Fist time I did a longer session I tried to multiply up the kinda things I took on an overnight trip – but found I ran out of food – basically because I was eating out of boredom (I hadn’t taken anything with me to fill the time between runs). So as well as bait the food and ingredients to make hot drinks – very important if you’re not taking hot food – I now take bits pieces to make up new rigs, loads of chewing gum, a good book and make sure I can keep in touch with the outside world.


You will need to take a lot of stuff to cater for a week, cloths are just as important than food and you will need that and water, if your into cup-a-soups then they might be good, they don’t take up much room and weigh light.


A week on your own needs careful planning, I will assume there are some toilet facilities on the site. A means of cooking is a must, you will need to eat hot food at least once a day. Also you will need several litres of water a day so if there is no water on site you will need to take it. Spare clothes are a must too as wet clothing will demoralise you in no time at all. Books are good as is a radio, a phone and a means of charging it. I am sitting on the bank right now typing this on my iPad, a toy that has transformed those long backside hours. I am assuming that you have a bivvy and a good bed, if not then they are another must.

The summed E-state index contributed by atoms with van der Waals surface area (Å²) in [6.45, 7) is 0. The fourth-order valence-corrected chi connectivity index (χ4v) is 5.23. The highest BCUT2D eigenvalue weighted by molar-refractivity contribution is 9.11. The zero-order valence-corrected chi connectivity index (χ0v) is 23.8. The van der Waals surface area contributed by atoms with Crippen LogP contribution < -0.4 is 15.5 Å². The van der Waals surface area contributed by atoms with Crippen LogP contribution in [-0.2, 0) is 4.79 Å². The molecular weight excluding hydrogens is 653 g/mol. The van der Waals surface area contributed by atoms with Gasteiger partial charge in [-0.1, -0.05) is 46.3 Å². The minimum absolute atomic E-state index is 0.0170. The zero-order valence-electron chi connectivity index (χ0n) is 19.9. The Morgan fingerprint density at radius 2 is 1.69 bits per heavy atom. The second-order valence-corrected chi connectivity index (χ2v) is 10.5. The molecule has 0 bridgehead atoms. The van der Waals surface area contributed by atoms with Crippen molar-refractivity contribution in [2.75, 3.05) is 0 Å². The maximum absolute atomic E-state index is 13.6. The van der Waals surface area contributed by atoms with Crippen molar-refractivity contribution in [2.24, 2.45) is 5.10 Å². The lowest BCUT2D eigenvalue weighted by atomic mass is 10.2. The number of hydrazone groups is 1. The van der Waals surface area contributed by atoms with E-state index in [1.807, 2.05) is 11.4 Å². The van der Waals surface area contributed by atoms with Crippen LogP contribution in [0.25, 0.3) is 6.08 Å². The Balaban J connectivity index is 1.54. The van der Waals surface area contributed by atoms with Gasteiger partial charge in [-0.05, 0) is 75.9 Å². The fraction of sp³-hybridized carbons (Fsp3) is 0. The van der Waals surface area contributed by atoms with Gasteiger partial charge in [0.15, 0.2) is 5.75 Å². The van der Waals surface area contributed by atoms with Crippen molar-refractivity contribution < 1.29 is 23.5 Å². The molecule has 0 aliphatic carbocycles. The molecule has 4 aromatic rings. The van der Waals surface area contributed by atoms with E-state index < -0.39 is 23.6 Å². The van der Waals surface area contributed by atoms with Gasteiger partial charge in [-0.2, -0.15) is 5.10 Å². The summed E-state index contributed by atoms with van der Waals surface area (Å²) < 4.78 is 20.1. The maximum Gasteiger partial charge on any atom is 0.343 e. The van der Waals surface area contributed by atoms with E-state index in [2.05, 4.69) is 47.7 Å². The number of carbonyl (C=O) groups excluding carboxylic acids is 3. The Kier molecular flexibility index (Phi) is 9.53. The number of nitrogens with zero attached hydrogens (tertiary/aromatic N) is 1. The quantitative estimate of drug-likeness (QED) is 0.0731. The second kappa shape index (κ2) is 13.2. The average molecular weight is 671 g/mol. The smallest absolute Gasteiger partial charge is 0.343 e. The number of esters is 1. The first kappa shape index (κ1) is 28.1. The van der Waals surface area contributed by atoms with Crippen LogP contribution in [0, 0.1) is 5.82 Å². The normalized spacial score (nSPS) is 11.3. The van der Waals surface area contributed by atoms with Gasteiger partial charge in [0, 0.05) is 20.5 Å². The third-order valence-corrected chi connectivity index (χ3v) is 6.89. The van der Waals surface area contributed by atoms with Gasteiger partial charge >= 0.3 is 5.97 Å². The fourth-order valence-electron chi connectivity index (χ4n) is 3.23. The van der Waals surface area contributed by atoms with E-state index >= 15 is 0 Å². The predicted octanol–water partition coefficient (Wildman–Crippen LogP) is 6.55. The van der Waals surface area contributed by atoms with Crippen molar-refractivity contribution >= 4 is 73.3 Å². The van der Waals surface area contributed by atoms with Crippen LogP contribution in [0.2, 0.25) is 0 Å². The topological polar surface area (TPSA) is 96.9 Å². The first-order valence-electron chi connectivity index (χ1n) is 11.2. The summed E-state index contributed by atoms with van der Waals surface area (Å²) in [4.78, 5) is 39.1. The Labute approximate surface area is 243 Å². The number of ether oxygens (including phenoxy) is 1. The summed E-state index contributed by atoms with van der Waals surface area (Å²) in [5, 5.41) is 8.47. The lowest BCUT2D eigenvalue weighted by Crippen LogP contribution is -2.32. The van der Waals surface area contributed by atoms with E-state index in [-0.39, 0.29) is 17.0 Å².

All the others suggestions are spot on.

  • I take plenty of pot noodles – loads of flavours, light, easy to make and most importantly Hot. Hot food can really make a difference if the weather turns.
  • I also take ready made sachets of coffee that have milk and sugar already in them as milk only keeps a few days and sugar gets damp and messy outside and attracts ants. They are really easy and convenient and once again light weight.
  • There are plenty of light weight stoves on the market and which ever one you take make sure you have enough gas canisters as they don’t last long.
  • If you have a smart phone you can get plug ins that recharge the batteries several times and get some apps to keep you amused when the going is slow.